ALBUQUERQUE (KRQE) – The city’s latest update on a proposed bus rapid transit project shows just how quickly some construction related to the project could happen along Central Avenue, and it may be much faster than you think.
The city’s bus system, ABQ Ride is now circulating a new pamphlet on the “Albuquerque Rapid Transit” (ART) project that shows a new timeline for construction. The timeline calls for some light construction on the project to begin by the end of 2015.
It’s unclear where exactly that work will take place, but it will likely make Nob Hill’s main drag look a lot different with a potential for cones, ripped up streets and sidewalks.
“We’d like to start utilities relocation efforts later this year,” said Bruce Rizzieri, director of ABQ Ride.
According to Rizzieri, the city wants to start moving pipes, conduit and other utitiles along Central by November 2015. That work could happen anywhere along the 13-mile stretch of Central where ABQRide wants to build Albuquerque Rapid Transit between Tramway Boulevard to the east and 98th Street to the west. The work would prep the ground for new dedicated bus lanes and bus stations.
“That’s always a time consuming part of any type of road project,” said Rizzieri.
While the city hasn’t secured most of the estimated $100 million needed to building the project, planners are operating on a new timeline that calls for final design to wrap up by February 2016, and full blown construction to begin by May 2016.
“There will be disruption, there is a construction, but we’re going to take the best from other cities and make sure it’s minimized,” said Rizzieri.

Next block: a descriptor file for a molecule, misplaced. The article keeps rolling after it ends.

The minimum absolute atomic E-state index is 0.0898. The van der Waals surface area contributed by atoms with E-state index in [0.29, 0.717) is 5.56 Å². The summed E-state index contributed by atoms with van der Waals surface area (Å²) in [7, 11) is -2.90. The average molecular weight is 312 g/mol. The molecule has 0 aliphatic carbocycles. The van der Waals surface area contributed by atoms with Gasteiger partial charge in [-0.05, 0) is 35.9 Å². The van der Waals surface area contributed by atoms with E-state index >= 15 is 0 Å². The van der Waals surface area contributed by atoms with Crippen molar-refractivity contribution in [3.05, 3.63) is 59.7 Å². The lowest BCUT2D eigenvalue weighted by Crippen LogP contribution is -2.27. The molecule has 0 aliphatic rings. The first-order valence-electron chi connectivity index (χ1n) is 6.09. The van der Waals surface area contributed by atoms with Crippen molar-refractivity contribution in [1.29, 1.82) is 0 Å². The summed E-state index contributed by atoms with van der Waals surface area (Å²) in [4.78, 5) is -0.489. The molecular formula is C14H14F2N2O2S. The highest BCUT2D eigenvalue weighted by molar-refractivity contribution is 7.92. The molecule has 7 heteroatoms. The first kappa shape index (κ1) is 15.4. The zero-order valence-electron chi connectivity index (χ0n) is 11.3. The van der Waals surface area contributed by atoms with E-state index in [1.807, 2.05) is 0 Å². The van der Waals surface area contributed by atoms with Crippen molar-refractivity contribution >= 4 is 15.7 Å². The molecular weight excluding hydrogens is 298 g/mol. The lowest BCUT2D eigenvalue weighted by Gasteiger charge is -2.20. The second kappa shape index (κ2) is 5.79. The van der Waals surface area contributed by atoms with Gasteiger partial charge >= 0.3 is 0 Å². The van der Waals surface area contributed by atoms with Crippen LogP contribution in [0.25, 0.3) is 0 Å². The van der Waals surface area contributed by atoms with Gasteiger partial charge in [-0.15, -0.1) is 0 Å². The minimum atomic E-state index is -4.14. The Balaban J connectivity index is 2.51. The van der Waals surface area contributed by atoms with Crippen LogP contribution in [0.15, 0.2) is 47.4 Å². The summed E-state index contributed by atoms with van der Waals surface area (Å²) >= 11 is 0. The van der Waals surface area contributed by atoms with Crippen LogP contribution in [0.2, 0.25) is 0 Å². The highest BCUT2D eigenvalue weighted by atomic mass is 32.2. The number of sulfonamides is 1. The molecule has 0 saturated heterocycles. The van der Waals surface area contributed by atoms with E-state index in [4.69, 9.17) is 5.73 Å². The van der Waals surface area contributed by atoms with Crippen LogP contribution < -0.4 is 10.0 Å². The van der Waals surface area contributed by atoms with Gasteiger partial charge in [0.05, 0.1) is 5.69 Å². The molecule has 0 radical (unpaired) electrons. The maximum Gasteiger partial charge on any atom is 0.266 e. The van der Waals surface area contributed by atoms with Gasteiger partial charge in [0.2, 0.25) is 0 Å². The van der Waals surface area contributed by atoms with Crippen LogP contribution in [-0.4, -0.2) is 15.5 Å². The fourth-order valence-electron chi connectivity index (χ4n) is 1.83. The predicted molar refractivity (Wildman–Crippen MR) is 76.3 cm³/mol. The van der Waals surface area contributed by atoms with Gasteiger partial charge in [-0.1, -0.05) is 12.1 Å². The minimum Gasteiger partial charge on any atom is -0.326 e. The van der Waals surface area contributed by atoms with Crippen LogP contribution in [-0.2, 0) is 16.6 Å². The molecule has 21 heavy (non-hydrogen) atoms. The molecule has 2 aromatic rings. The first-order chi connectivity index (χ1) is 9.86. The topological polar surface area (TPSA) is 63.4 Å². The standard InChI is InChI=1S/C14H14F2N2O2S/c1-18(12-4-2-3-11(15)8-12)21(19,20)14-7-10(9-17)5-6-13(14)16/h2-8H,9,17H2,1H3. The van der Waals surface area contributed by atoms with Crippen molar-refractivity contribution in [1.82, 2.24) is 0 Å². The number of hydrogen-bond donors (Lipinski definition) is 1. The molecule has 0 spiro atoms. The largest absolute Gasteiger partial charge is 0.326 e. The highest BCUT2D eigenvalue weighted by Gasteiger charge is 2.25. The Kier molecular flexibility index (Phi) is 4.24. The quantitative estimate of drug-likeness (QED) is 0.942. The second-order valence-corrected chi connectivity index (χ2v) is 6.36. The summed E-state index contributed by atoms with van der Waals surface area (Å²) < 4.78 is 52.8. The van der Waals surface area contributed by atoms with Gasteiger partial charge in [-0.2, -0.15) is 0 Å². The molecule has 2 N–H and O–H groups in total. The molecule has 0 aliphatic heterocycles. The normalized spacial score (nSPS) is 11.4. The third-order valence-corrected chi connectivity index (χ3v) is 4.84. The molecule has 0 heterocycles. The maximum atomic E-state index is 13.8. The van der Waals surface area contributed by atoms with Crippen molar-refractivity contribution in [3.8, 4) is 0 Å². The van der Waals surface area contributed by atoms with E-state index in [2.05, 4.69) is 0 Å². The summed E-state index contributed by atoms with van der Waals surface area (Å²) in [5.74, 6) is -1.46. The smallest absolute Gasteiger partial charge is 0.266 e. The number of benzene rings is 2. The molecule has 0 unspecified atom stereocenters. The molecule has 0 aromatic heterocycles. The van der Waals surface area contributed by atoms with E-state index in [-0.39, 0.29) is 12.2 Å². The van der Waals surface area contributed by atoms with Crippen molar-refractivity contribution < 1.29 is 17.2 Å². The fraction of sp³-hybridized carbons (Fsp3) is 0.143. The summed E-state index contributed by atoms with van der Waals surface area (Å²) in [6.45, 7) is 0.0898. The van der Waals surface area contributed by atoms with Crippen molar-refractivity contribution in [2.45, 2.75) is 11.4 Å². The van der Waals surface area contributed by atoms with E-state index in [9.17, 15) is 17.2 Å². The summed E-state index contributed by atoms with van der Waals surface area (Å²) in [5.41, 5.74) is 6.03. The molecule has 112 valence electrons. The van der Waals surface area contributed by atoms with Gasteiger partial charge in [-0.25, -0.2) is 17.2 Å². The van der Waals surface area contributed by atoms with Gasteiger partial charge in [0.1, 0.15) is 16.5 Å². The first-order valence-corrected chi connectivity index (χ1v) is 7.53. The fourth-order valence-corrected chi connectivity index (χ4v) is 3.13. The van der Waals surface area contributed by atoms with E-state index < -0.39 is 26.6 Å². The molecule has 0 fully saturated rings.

Along with the timeline, there’s also the latest concept art with ideas that could reshape how drivers use Central through Nob Hill.
A new computer rendering of an ART bus station shows a stop built in the middle of what is the Central Ave and Bryn Mawr intersection today. KRQE News 13 showed the rendering to Nob Hill shoppers on Thursday.
“It’s a nice rendering, a computer rendering,” said Greg Smith of Albuquerque.
“Where do the bicycles go?,” said Jean Lowe, who was bicycling through Nob Hill.
“We would absolutely, we would use it,” said Chandi and Roy New.
“As long as they have the dollars in hand,” said an Albuquerque driver walking to his car on Central.
According to Rizzieri, the city says it’s abandoned the idea of cutting out on-street parking in Nob Hill. While the parking is there, the rendering shows only one lane of traffic though much of Nob Hill’s core. Some store owners aren’t so sure they like the idea.
“My initial reaction is waste of money,” said Jay Steinberg, owner of a boutique shop called “Birdland” in Nob Hill.
Steinberg says he’s concerned about how the bus route will impact business on Central.
“This does nothing for us, it’s just going to tear up the streets and cause us a loss of business and we’re already hurting in recession,” said Steinberg.
However, others see a benefit.
“If we got the transit, that’s hauling the people you don’t need the cars,” said Roy New.
ABQ Ride says it is planning to have more public meetings about the ART project before arriving at a “final design.” The agency is also still aiming to launch the service in September 2017, in about two and half years.
As for the funding, the city is hoping to get about $80 million of the estimated $100 million needed for the project from the Federal government. ABQ Ride thinks it should find out if it will get that money by early next year.Correction: In an earlier draft of this article, the total cost of the BRT project was reported to be an estimated $150 million. According to ABQRide, the total estimated cost of the project is actually $100 million.